Peru’s solid economic fundamentals and support for an international trading system based on fair competition, clear rules, and the reduction of barriers to trade continue to serve as an important example, both regionally and globally. To further enhance the benefits of these policies, the United States encourages Peru to continue working to improve the administrative and physical infrastructure on which trade relies. This includes continuing to enhance the technical expertise and transparency of government institutions, regulatory agencies, and customs authorities to provide predictability for traders, in addition to resolving infrastructure bottlenecks that impede the flow of goods and services and hamper competitiveness.
The United States takes this opportunity to note its continued concern with Peru’s 10-year moratorium on the cultivation and the import for cultivation of genetically engineered organisms, such as seeds, and on the importation of products derived from agricultural biotechnology. While we appreciate Peru’s ongoing willingness to discuss this issue, the United States continues to have a number of questions surrounding the scientific justification for such a measure. Additionally, the United States continues to insist that the moratorium be notified to the WTO, given the clear impact on trade of this measure, consistent with Peru’s obligations under the Cartagena Protocol on Biosafety and the WTO SPS Agreement. The United States stands ready to collaborate with Peru on next steps following the moratorium’s expiration in 2021.
The United States underscores its interest in resolving confusion around Peruvian processes – including a new ‘single certificate’ – for the importation of industrially processed food of animal origin. To better understand the process and ensure full transparency and compliance, the United States encourages Peru to notify this new certificate, and the process for obtaining it, to the WTO SPS Committee.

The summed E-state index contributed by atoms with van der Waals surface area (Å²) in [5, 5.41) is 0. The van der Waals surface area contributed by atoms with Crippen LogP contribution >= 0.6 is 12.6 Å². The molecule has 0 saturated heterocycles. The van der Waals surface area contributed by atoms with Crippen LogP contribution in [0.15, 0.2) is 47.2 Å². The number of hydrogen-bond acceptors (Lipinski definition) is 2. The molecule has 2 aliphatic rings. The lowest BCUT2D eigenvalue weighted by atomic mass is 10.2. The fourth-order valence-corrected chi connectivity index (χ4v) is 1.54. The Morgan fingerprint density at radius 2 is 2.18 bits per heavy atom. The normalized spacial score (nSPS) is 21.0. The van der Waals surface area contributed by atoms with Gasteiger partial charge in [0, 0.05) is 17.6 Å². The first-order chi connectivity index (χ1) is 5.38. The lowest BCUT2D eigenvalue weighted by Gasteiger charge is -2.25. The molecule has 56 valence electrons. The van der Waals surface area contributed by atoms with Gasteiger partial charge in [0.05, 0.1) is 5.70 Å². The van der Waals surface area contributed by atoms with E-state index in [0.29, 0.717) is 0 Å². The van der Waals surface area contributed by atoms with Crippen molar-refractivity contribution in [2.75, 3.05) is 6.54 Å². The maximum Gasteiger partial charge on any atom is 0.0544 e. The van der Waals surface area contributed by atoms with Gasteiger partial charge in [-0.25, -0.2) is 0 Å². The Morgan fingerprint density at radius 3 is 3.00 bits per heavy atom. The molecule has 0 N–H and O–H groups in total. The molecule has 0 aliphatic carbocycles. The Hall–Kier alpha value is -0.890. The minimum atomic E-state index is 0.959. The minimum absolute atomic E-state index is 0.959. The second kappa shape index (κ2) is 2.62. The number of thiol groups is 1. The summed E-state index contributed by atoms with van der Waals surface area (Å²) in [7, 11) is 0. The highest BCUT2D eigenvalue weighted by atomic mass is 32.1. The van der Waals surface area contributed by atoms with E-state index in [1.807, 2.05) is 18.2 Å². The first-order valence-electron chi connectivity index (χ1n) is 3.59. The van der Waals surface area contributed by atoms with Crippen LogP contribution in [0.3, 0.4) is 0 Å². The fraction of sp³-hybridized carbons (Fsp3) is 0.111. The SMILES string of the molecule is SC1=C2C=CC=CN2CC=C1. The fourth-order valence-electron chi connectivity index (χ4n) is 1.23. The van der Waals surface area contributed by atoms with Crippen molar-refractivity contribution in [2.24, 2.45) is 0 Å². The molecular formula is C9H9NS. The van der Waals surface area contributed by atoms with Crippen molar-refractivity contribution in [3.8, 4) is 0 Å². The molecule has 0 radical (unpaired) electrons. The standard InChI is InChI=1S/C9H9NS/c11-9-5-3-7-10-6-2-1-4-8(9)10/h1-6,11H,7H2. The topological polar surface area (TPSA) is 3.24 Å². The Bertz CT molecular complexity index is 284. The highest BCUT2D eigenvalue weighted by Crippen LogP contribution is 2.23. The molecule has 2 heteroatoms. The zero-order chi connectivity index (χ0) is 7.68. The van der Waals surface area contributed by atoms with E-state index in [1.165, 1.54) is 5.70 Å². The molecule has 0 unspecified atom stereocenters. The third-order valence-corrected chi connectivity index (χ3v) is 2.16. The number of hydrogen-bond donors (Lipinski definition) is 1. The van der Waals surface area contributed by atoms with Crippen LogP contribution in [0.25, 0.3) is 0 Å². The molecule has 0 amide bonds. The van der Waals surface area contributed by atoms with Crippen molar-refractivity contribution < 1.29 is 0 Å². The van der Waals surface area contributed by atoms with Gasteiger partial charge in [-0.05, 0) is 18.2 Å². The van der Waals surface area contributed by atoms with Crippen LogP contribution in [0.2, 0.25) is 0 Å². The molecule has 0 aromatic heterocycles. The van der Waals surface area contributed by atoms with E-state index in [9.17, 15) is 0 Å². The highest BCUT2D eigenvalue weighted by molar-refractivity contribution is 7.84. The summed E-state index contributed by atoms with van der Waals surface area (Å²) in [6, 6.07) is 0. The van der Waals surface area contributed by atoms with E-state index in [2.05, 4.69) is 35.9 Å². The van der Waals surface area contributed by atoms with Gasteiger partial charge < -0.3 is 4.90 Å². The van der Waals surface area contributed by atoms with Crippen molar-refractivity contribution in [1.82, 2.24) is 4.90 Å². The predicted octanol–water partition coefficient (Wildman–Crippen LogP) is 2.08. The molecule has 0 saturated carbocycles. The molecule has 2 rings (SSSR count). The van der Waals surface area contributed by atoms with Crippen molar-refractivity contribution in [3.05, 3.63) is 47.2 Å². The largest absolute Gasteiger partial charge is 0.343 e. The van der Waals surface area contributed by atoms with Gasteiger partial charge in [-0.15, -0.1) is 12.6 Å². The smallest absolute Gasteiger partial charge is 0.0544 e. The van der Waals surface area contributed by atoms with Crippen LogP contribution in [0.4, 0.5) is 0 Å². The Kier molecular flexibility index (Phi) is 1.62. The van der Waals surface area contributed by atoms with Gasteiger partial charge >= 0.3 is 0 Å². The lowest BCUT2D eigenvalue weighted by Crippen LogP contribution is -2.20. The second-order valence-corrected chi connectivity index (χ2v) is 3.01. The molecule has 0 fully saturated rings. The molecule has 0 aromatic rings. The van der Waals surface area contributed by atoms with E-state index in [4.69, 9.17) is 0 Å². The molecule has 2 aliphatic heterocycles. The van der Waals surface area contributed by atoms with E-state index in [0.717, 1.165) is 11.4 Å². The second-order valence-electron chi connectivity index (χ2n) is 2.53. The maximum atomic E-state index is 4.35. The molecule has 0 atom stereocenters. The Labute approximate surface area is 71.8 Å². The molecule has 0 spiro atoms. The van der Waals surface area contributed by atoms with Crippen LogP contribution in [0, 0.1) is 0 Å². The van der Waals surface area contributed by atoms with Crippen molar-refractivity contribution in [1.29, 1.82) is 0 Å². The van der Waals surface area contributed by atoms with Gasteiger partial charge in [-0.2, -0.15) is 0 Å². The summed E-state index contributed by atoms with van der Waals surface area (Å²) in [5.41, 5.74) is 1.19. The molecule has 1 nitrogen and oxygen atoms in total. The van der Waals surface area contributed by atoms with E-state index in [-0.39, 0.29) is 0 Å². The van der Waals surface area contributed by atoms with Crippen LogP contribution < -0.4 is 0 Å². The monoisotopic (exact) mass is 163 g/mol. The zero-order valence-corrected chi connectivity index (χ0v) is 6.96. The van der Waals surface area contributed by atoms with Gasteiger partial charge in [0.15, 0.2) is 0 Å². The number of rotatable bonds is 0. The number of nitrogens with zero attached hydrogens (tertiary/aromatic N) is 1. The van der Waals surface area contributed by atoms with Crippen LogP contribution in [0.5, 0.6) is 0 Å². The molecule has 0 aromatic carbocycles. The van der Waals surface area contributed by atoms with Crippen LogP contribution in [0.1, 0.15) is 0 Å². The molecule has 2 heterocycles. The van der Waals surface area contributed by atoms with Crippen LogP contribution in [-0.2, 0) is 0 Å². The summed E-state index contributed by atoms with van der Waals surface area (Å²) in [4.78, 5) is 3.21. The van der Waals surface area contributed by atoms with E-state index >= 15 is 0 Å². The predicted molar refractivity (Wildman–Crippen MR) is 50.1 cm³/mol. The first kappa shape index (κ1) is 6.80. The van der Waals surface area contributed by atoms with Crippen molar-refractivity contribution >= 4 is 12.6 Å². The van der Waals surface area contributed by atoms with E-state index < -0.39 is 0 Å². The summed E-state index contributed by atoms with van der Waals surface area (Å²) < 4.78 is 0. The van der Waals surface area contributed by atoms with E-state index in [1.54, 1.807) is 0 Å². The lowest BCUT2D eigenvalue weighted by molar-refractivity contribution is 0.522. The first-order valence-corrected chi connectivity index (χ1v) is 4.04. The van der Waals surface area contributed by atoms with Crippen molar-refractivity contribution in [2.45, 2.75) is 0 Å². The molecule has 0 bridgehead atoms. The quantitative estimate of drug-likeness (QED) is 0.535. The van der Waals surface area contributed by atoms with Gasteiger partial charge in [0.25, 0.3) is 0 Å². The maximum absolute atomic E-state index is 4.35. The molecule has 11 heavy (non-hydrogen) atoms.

The United States would like to thank Peru for its continued willingness to discuss concerns surrounding the 2013 Act to Promote Healthy Eating among Children and Adolescents and its implementing regulations. We remain interested in receiving more information concerning the specific science-based recommendations or guidance Peru considered in developing its individual nutrient thresholds. We encourage Peru to consider alternative approaches that are less trade restrictive, are more consistent with international standards, and are less burdensome for both government and industry.
Finally – consistent with Peru’s national IP policy – the United States encourages Peru to continue making progress to achieve greater respect, appreciation, and use of the intellectual property system as a whole. This includes implementing the outstanding PTPA obligations of providing statutory damages for copyright infringement and trademark counterfeiting, in addition to notice-and-takedown and safe harbor provisions for internet service providers.
The United States appreciates the opportunity to participate in this review and provide observations. We deeply value Peru’s participation in the international trading system, and look forward to continued cooperation through our bilateral and multilateral endeavors.